With the trained DBN above and an additional output layer, our EnhancerDBN classifier was built, and then trained by the same training dataset in a supervised way. The BP algorithm was used to train the classifier. As we employ 10-fold cross validation. We split the data set into ten partitions, with 9 partitions (1334 samples) for training and the rest partitions (containing 148 samples) for test. So 10 trials were done, and the average result was used as the final prediction performance.

Results and discussion

We conducted 10-fold cross-validation to assess the proposed method. We first evaluated the predictive power of different types of features in terms of prediction error rate, then compared our method with thirteen existing methods in terms of AUC value or prediction accuracy.

Performance evaluation with different types of features

To evaluate the predictive power of different types of features, we constructed four kinds of feature combinations: “Histone + Sequence”, “Histone + Sequence + GC”, “Histone + Sequence + Methylation” and “Histone + Sequence + Methylation + GC”. Here, “+” means “and”. For example, “Histone + Sequence” means using both sequence compositional features and histone modification features We compared the error rates of our method when using the four different feature combinations, the results are listed in Table 2.
Table 2

Prediction error rates when using different feature combinations

Features

Error rate

Histone + Sequence

0.115

Histone + Sequence + GC

0.102

Histone + Sequence + Methylation

0.099

Histone + Sequence + Methylation + GC

0.0915

From Table 2, we can see that when either GC content or DNA methylation is included as feature, the error rate decreases, and when both GC content and DNA methylation are considered, the lowest error rate is achieved. This result shows that GC content and DNA methylation are relevant to enhancers, can serve as effective features for predicting enhancers.

Performance comparison with existing methods

The EnhancerDBN model was implemented in Matlab by using the DBN algorithm, with the nodes of hidden layers being 50-50-200. The input for the model is the matrix with enhancer samples as rows and features as columns. Here, we first compared our method with five existing methods, including EnhancerFinder [1], CLARE [20], DEEP [21], ChromHMM and Segway in ROC space. Note that comparisons with the existing methods are not easy due to the fact that most existing methods were developed in different contexts. CLARE is a popular method of identifying enhancers using DNA sequence, transcription factor binding site motifs and other sequence patterns, it is publicly available as a web server. The DEEP method and EnhancerFinder work with the VISTA Enhancer Browser. To evaluate ChromHMM and Segway, we considered the states overlapping our training and testing regions. Any region with an overlapping enhancer state was considered an enhancer and the others were non-enhancers. As a result, we obtained a single point in ROC space for the state predictions. Since there is no score or confidence value associated with the state assignments, a full ROC curve could not be obtained for these methods. The results are presented in Fig. 4.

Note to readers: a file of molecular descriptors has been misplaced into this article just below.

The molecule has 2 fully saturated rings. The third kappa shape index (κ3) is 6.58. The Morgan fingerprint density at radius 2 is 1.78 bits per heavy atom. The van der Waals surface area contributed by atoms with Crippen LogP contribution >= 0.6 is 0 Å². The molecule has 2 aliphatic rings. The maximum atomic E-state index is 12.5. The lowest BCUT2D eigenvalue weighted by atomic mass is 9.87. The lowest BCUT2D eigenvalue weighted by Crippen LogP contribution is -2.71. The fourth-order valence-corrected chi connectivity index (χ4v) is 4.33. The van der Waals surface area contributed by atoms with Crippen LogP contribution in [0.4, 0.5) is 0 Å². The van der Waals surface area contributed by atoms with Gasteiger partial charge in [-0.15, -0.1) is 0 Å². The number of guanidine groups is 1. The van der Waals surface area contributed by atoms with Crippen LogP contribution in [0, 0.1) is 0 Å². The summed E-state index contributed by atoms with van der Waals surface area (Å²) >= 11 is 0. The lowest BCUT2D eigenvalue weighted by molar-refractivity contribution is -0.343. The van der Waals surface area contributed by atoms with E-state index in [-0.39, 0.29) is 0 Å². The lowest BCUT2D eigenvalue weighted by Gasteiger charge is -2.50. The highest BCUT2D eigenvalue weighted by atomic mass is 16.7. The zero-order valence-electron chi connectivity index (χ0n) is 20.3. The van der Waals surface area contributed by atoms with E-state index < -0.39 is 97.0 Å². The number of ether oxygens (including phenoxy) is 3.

Fig. 4

Performance comparison with five typical existing methods in ROC space. The “ ×” of different colors are used for ChromHMM to represent state predictions based on data from different ENCODE cell types: GM12878 (blue), H1-hESC (violet), HepG2 (brown), HMEC (tan), HSMM (gray), HUVEC (light green), K562 (green), NHEK (orange), NHLF (light blue), and all cell types (red)

Actually, there are some other methods in the literature. So we then compared our method with eight other existing methods in terms of prediction accuracy, since no confidence values associated with these methods. Table 3 presents the accuracy comparison of our method with the eight existing methods. From this table, we can see that our EnhancerDBN obtains a 92% accuracy, while Chromogens and RFECS both achieve 90.0% accuracy, but the others have only about 80.0% or lower accuracy. So our method is still the best.
Table 3

Accuracy comparison with other eight existing methods

Method

Description

Epigenetic feature type

Accuracy(%)

Website

Reference

ChAT

Dynamic Programming

Histone modification

41.7

[22]

ChromaSig

Likelihood Function Clustering

Histone modification, Histone distribution

62.6

Bioinformatics- renlab.ucsd.edu/rentrac/wiki/ChromaSig

[23]

CSI-ANN

Artificial Neural Network

Histone modification

66.3

www.medicine.Uiowa.edu/Labs/tan/

[24]